What the new spanking legislation actually means

What the new spanking legislation actually means
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Can you hit you from a place of love? In a society fraught with gender-based violence, is physically punishing your child teaching them how to learn the difference between abuse and discipline? On 18 September 2019, the Constitutional Court of South Africa ruled that corporal punishment in the home is illegal. This ruling outlaws any physical punishment a parent may use on their child such as hitting or spanking in the name of discipline.

The defence of “reasonable chastisement” which parents used when charged for physically harming their children no longer applies and is deemed unconstitutional. It was argued that this defence allowed parents to conduct themselves in a manner that would otherwise be considered assault if inflicted on an adult.

“The shift in mindset from the punishing parent to the authoritative parent will take time and you will not always get it right.”

As much as this ruling protects the interests and rights of the child, many parents still believe that it interferes with their parenting style of using force as punishment for misbehaviour. While this old-school method of smacking or hitting a child for misbehaviour may seem acceptable to the average parent, research shows that no child benefitted from being physically harmed by their parent. This form of punishment did not instil values and respect in a child and, instead of understanding the consequences of their behaviour, the child felt negative thoughts and plotted revenge.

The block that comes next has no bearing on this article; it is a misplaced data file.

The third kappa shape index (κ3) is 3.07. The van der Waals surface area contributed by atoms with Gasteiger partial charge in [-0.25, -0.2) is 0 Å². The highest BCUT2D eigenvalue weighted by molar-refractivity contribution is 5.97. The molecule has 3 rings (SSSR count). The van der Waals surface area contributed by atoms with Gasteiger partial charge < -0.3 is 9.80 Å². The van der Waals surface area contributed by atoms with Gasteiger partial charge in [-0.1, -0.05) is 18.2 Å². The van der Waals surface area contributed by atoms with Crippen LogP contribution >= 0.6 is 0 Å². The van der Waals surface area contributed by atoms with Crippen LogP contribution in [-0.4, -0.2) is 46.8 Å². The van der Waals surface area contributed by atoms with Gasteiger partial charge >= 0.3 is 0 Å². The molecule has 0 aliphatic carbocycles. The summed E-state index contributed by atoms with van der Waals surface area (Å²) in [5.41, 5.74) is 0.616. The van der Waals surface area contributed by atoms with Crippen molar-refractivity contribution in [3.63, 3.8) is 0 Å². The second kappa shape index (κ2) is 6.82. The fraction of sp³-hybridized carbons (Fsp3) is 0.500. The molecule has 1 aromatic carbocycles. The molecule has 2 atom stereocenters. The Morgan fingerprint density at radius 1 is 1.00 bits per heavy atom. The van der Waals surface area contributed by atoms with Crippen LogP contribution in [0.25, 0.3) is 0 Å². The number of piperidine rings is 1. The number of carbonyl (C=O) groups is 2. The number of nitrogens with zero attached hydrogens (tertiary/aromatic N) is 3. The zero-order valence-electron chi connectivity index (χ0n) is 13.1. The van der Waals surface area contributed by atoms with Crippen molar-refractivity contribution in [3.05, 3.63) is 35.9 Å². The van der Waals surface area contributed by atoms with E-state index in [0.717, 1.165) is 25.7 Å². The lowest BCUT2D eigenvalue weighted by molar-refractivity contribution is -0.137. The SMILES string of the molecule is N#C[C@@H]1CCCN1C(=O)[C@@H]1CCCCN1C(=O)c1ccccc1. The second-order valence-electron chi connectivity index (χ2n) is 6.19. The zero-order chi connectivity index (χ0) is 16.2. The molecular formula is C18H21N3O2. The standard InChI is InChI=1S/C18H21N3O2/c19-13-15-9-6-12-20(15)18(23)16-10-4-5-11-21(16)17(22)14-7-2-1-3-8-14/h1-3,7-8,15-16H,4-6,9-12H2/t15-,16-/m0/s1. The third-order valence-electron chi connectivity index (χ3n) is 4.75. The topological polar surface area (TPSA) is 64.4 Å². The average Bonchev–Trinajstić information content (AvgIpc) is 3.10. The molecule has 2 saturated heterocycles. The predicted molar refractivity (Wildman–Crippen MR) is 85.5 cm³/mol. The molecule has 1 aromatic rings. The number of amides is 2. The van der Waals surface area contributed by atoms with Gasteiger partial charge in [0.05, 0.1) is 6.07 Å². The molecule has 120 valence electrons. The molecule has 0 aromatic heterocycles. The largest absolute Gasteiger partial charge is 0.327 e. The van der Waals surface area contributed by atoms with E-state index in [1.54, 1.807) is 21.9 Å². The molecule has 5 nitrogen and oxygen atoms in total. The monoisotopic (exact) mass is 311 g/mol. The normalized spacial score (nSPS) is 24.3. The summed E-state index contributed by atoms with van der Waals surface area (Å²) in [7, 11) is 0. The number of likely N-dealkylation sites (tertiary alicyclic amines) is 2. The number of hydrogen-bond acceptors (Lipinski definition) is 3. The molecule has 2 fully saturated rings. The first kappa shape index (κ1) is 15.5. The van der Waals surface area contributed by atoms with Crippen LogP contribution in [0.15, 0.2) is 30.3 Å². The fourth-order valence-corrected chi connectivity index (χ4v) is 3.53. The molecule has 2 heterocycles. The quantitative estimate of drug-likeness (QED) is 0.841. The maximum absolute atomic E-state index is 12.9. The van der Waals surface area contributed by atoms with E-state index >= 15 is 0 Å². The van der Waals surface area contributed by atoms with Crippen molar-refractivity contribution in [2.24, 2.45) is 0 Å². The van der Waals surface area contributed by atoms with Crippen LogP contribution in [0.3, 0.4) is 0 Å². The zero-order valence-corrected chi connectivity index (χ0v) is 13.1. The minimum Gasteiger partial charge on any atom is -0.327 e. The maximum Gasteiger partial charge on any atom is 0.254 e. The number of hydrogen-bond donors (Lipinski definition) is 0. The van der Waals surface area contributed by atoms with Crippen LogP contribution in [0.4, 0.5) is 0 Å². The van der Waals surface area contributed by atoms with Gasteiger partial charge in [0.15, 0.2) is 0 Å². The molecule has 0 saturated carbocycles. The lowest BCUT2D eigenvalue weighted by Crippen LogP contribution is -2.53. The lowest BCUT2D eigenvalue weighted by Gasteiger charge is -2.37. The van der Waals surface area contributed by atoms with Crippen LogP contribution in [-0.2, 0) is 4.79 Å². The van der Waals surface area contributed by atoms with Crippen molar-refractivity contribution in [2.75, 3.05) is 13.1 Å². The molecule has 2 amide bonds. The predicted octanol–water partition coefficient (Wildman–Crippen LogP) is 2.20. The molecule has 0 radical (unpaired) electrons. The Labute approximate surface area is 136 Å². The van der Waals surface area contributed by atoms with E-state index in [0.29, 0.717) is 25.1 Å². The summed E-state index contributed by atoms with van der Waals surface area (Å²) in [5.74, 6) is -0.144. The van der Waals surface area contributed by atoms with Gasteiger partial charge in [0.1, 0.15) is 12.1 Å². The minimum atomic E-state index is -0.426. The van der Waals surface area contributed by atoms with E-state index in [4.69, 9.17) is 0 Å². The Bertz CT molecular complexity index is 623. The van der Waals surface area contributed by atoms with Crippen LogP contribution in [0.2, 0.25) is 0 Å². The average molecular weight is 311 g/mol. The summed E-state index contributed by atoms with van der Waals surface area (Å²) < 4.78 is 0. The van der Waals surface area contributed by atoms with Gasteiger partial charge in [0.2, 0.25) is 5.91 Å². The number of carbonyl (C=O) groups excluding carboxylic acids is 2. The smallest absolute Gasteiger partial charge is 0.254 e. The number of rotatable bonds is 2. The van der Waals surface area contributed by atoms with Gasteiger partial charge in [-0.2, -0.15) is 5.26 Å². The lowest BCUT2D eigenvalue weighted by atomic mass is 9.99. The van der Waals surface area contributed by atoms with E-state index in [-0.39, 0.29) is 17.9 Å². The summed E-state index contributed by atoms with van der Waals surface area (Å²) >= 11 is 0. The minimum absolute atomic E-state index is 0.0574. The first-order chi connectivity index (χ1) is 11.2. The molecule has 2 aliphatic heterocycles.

Of course, there is the difference between using force to prevent your child from being harmed – for instance forcibly moving their hand away from fire and smacking your toddler on the nappy because you want them to stop crying. The reasoning behind your physical interaction with your child justifies whether you did so to prevent further harm to your child or to cause harm on to your child.

No matter how slight, your physical harm of your child might be seen as a form of punishment. If, as a parent, you decide that pain and violence is the answer to teaching your child how to respect you and behave appropriately, you need to understand that this comes with your child’s level of trust in you as a protector diminishing.

If you still believe that spanking your child is acceptable, please ask yourself the following questions:

  • Why, as a parent, do you feel it necessary to physically harm your child in reaction to their misbehaviour or frustrations instead of understanding what caused the misbehaviour?
  • How do you justify using physical harm on a toddler who is incapable of fully understanding their actions and the consequences?
  • Is hitting your child the only way to teach them conflict resolution?
  • Is hitting your child acceptable behind closed doors for misbehaviour because no one should tell you to respect your child’s rights?
  • Why do you think another adult’s right to bodily integrity and to be free from harm is more important than that of your child’s?
  • Why do you think that gaining your child’s respect through physical punishment is the only way to obtain such respect?

Parents who use force, fear and pain on their child in the name of love and authority do not give their children a chance to learn how to understand what type of negative behaviour amounts to abuse when the environment has changed.